When he said, “The property is now safe,” he said a lot.
Much work went into the entire project. To clean up four rail cars of debris from outside the home and to fill three more railcars containing the house demonstrates the scope of the project, which was completed without a hitch.
Fine job, all!
It is a bit of a shame that we in Meeker will have to wait until after the Fourth of July to see work begin on the town sidewalk project that will run this year from the east side of Watts Market to Fourth Street on the north side of Market Street, but it is a wise move to wait until after the Fourth to start messing with tourist traffic.
The traffic through Meeker on Highway 13 is quite heavy, not to mention the traffic in town on the Fourth.
Anyone who ever walked from Watts along Market Street for any length of time or any number of times can attest to the fact that it is quite an adventure with holes, drainage ditches, some sidewalks and numerous items to hurdle or walk around, making you walk into the traffic lane.
It may take a few years for the town to finish the entire project, but the appearance and navigation will be greatly improved when it is complete.
Hooray that the project, which actually started in 2008, will begin on the north side of Market Street (Highway 13) soon. But when it is all said and done, this will be an enjoyable jaunt from one end of town to the other, and everyone from local residents and short-term visitors will all be able to appreciate it.
This is just a reminder that Colorado Parks and Wildlife hunting and fishing licenses are on sale now for the 2014-15 seasons at retail outlets, at parks and wildlife offices and online.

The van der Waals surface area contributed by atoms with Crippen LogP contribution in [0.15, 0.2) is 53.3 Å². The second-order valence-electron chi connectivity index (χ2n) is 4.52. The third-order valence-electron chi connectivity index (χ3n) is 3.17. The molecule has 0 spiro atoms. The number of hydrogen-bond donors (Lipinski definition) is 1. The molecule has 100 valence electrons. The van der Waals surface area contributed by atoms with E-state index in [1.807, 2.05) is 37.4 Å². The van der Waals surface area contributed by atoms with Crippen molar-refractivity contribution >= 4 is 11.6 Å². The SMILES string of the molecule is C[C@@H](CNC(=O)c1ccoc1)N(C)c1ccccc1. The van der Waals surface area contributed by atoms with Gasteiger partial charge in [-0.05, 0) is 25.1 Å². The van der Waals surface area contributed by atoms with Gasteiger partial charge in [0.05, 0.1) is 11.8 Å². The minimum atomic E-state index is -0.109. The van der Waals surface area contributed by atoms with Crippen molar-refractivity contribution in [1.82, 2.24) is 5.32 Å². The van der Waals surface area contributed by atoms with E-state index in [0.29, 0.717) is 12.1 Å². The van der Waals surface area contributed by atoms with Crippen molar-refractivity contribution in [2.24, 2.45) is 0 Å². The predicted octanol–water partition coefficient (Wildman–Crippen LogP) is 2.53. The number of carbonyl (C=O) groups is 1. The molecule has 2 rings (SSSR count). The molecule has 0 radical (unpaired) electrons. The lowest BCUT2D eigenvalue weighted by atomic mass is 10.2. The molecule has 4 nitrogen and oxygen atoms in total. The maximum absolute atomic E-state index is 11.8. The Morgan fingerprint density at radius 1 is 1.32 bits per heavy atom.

Anglers must have a new license each year by April 1, and we are way past that date. It has been reported though that some folks are still using last year’s licenses, confused perhaps by the carry-over into the new year.
I must admit I don’t know of any other state that issues its licenses from other than Jan. 1 to Dec. 31.
License buyers between the ages of 18-64 also must buy a $10 Colorado Habitat Stamp. Money collected from stamp purchases is used to preserve and protect wildlife habitat throughout the state.
A resident annual fishing license costs $26. Youngsters 15 and under are not required to purchase an annual license; however, if they plan to fish with a second line, they must buy a second-rod stamp for $5.
Senior annual licenses for those 64 or older cost just $1. A combination fishing-small game license is available for $41. A small-game license costs $21, but only $1.75 for those under 18.
Now is also a good time to buy a Colorado State Parks pass. A pass, good for entry at 42 state parks, is good for a year from the date of purchase. Buy one at a Parks and Wildlife office or online at parksstore.state.co.us.
Anglers should pick up a 2013-14 fishing brochure to check regulations and to see what’s new. You must know the regulations for the waters you are fishing. Brochures are available at license dealers or any parks and wildlife office, and online at case.epaperflip.com/Colorado/fishing/.
Anyone who takes a boat to a lake or reservoir is reminded that Colorado Parks and Wildlife conducts mandatory boat inspections and decontaminations at 27 state parks and 58 other locations around the state.